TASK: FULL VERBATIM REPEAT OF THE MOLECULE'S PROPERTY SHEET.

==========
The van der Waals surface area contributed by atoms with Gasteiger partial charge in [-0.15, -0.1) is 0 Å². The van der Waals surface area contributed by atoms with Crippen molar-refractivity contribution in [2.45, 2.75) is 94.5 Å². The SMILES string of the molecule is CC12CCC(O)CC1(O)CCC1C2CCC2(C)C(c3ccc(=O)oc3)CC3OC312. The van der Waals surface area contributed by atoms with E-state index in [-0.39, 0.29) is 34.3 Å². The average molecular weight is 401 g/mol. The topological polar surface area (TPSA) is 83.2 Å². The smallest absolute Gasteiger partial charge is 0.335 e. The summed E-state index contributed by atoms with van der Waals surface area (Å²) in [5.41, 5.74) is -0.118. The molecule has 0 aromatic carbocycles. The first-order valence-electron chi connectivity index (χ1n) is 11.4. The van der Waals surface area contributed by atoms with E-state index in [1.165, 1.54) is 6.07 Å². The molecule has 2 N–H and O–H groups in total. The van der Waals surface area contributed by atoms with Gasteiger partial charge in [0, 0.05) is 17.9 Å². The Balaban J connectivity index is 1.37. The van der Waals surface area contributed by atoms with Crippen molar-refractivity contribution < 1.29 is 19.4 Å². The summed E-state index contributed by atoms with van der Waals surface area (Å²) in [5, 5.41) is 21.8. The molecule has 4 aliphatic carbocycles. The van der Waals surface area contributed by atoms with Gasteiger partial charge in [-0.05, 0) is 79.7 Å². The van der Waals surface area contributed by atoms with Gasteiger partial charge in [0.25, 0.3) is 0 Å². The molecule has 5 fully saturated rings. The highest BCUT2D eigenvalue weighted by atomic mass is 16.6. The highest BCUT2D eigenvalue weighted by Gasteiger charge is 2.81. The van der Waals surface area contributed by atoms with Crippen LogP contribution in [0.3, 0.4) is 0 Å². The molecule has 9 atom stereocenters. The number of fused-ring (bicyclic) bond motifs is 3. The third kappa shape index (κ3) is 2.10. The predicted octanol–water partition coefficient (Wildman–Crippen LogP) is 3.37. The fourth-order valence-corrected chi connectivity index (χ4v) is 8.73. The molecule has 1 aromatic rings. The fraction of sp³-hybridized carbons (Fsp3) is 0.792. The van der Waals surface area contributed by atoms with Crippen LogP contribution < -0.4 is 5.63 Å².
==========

The van der Waals surface area contributed by atoms with Gasteiger partial charge in [-0.15, -0.1) is 0 Å². The van der Waals surface area contributed by atoms with Crippen molar-refractivity contribution in [2.45, 2.75) is 94.5 Å². The SMILES string of the molecule is CC12CCC(O)CC1(O)CCC1C2CCC2(C)C(c3ccc(=O)oc3)CC3OC312. The van der Waals surface area contributed by atoms with E-state index in [-0.39, 0.29) is 34.3 Å². The average molecular weight is 401 g/mol. The topological polar surface area (TPSA) is 83.2 Å². The smallest absolute Gasteiger partial charge is 0.335 e. The summed E-state index contributed by atoms with van der Waals surface area (Å²) in [5.41, 5.74) is -0.118. The molecule has 0 aromatic carbocycles. The first-order valence-electron chi connectivity index (χ1n) is 11.4. The van der Waals surface area contributed by atoms with E-state index in [1.165, 1.54) is 6.07 Å². The molecule has 2 N–H and O–H groups in total. The van der Waals surface area contributed by atoms with Gasteiger partial charge in [0, 0.05) is 17.9 Å². The Balaban J connectivity index is 1.37. The van der Waals surface area contributed by atoms with Crippen molar-refractivity contribution < 1.29 is 19.4 Å². The summed E-state index contributed by atoms with van der Waals surface area (Å²) in [5, 5.41) is 21.8. The molecule has 4 aliphatic carbocycles. The van der Waals surface area contributed by atoms with Gasteiger partial charge in [-0.05, 0) is 79.7 Å². The van der Waals surface area contributed by atoms with Gasteiger partial charge in [0.25, 0.3) is 0 Å². The molecule has 5 fully saturated rings. The highest BCUT2D eigenvalue weighted by atomic mass is 16.6. The highest BCUT2D eigenvalue weighted by Gasteiger charge is 2.81. The van der Waals surface area contributed by atoms with Crippen LogP contribution in [0.3, 0.4) is 0 Å². The molecule has 9 atom stereocenters. The number of fused-ring (bicyclic) bond motifs is 3. The third kappa shape index (κ3) is 2.10. The predicted octanol–water partition coefficient (Wildman–Crippen LogP) is 3.37. The fourth-order valence-corrected chi connectivity index (χ4v) is 8.73. The molecule has 1 aromatic rings. The fraction of sp³-hybridized carbons (Fsp3) is 0.792. The van der Waals surface area contributed by atoms with Crippen LogP contribution < -0.4 is 5.63 Å².